To test whether spindle localization of monopolin is important for spindle function, we examined spindle dynamics in monopolin mutants. Fission yeast spindle elongation can be divided into three distinct phases [18–20]. During phase I, which begins when cells enter mitosis, the spindle forms and grows to span the nucleus at a length of 2.5~3µm. In phase II (metaphase/anaphase A), the spindle maintains the 2.5~3µm length, and then elongates during phase III, which corresponds to anaphase B. Mitotic spindles were observed by time-lapse fluorescent microscopy in wild-type, mde4Δ, and pcs1Δ cells expressing GFP-α-tubulin. A comparison of the kinetics of spindle elongation in mde4Δ, pcs1Δ, and wild-type cells revealed that cells lacking monopolin spend significantly more time in phase II (Figure 3A). Wild-type cells stayed less than 20 min in phase II, but 8 of 14 mde4Δ cells, and 6 of 8 pcs1Δ cells showed a prolonged phase II suggesting a delay in metaphase. A metaphase delay is often observed in cells when microtubule attachments to kinetochores are defective, which triggers the spindle checkpoint to inhibit anaphase onset. Observation of asynchronous wild-type and mde4Δ cells showed that an elevated percent of mde4Δ cells displayed spindle checkpoint activation as judged by the presence of Mad2 at kinetochores (Figure 3B). We tested for genetic interactions between the mde4Δ mutant and the spindle checkpoint mutants, mad1Δ, mad2Δ, mad3Δ and bub1Δ. The mde4Δ mutation was synthetic lethal with bub1Δ since no double mutants were recovered. Double mutants between mde4Δ and mad1Δ, mad2Δ or mad3Δ showed strong synthetic growth defects (Figure 3C), consistent with the notion that mde4Δ cells have defects in attachment of microtubules to kinetochores, which trigger spindle checkpoint dependent delays.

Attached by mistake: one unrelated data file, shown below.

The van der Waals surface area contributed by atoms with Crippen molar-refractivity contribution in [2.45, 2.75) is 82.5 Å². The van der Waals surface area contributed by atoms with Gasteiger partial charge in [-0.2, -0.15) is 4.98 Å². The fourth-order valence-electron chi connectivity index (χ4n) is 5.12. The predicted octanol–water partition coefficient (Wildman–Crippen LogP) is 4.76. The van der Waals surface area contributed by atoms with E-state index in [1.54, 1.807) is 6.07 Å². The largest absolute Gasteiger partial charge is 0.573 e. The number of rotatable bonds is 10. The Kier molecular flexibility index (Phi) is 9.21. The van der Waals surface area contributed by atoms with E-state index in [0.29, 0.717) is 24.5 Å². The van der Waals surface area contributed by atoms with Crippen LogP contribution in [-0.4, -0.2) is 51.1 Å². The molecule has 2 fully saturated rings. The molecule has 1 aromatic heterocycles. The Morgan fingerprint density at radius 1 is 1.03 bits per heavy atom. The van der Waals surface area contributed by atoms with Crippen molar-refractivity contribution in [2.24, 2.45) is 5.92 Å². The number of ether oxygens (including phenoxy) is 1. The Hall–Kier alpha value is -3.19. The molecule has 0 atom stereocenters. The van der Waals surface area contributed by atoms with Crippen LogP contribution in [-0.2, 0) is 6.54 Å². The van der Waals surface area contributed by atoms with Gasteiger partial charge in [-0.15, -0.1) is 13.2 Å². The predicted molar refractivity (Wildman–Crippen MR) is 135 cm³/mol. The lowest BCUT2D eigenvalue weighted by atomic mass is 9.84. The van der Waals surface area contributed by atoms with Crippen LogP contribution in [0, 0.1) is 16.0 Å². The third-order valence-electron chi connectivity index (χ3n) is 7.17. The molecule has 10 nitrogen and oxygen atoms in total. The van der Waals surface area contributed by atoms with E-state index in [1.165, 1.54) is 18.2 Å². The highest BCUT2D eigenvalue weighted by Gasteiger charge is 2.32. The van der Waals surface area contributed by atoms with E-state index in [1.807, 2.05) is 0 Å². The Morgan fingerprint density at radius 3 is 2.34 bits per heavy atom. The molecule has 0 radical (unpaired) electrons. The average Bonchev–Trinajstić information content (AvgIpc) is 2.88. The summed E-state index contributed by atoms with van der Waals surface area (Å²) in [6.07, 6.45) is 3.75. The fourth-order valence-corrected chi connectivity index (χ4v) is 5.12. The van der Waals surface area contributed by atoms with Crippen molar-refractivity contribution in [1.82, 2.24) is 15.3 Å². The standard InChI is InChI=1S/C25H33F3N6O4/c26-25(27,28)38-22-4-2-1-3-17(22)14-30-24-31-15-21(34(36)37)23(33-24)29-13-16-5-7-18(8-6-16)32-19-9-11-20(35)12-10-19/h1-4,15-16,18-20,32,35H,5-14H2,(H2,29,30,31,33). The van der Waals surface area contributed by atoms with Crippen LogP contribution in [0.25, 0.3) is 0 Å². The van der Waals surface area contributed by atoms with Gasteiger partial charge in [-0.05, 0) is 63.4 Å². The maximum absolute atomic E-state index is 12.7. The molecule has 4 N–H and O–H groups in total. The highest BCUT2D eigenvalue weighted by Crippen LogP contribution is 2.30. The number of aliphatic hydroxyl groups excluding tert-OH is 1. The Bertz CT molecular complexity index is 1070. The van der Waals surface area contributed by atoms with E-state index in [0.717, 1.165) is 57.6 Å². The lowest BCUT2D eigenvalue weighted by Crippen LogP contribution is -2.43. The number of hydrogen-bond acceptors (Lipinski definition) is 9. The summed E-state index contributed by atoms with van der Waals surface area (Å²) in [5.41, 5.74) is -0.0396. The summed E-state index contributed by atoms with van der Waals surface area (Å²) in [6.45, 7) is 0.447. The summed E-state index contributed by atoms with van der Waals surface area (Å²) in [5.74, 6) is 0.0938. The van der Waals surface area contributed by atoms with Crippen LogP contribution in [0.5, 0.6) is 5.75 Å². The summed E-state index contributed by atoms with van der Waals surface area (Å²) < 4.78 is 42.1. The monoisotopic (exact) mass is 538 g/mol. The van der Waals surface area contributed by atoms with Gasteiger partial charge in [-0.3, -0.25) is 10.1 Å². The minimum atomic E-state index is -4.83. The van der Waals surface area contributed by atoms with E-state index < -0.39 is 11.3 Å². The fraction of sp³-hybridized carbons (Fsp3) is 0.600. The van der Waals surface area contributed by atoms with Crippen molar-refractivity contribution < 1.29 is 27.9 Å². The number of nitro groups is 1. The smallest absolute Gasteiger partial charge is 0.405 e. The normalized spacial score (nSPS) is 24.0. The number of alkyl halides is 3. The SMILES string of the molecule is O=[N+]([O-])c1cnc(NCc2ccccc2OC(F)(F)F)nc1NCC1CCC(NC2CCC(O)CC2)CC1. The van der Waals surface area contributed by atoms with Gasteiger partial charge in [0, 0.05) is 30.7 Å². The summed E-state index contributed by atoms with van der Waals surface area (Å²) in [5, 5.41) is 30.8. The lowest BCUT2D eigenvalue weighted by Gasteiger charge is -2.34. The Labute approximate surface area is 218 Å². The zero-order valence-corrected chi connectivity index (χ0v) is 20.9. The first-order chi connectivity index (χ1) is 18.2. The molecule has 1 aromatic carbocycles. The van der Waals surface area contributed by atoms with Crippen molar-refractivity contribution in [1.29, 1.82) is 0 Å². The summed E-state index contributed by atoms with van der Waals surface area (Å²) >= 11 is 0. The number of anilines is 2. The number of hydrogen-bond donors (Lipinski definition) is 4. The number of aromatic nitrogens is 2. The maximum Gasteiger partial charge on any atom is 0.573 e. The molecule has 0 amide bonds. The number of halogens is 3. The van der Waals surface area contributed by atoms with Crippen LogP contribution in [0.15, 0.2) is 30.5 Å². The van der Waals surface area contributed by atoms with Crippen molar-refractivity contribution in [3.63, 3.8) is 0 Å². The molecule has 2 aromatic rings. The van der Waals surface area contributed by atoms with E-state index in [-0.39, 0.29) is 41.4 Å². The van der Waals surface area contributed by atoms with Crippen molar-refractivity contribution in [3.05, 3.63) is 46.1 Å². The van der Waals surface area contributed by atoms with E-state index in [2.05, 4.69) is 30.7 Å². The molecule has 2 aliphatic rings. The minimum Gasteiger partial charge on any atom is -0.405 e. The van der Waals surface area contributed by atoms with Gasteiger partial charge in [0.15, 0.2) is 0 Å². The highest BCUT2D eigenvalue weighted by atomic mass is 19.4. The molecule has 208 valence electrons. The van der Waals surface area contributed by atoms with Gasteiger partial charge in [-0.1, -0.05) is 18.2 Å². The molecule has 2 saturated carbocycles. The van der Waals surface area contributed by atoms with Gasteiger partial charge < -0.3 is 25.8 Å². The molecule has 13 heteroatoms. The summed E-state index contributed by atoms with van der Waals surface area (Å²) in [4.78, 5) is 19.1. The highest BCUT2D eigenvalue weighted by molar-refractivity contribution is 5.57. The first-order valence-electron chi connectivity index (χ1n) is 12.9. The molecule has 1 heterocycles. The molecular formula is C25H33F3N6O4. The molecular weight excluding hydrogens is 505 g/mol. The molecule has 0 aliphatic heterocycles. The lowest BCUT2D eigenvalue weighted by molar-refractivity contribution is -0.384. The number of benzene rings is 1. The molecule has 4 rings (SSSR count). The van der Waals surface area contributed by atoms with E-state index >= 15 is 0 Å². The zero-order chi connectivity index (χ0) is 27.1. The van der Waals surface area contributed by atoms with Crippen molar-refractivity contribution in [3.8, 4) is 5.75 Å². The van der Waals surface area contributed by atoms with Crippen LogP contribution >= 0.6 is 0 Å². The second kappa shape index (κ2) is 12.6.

We found another difference in spindle morphology in monopolin mutants. Spindle lengths at the phase II/III transition in mde4Δ and pcs1Δ mutants were longer, 3.52 ± 0.15 µm and 3.47 ± 0.23 µm respectively, than that of wild-type cells, 3.07 ± 0.23 µm (Figure 3D). Elongated phase II spindles have also been observed in mutants defective in either microtubule attachment to kinetochores , or cohesion between sister chromatids , which may suggest that poorly attached kinetochores or reduced cohesion in monopolin mutants causes an imbalance of pushing and pulling forces in the spindle leading a somewhat elongated metaphase spindle. Previous results showed that monopolin is involved in preventing merotelic attachments , which are not thought to be monitored by the spindle checkpoint. However our results suggest an additional role for monopolin in attachment of microtubules to kinetochores or cohesion, which is monitored by the spindle checkpoint.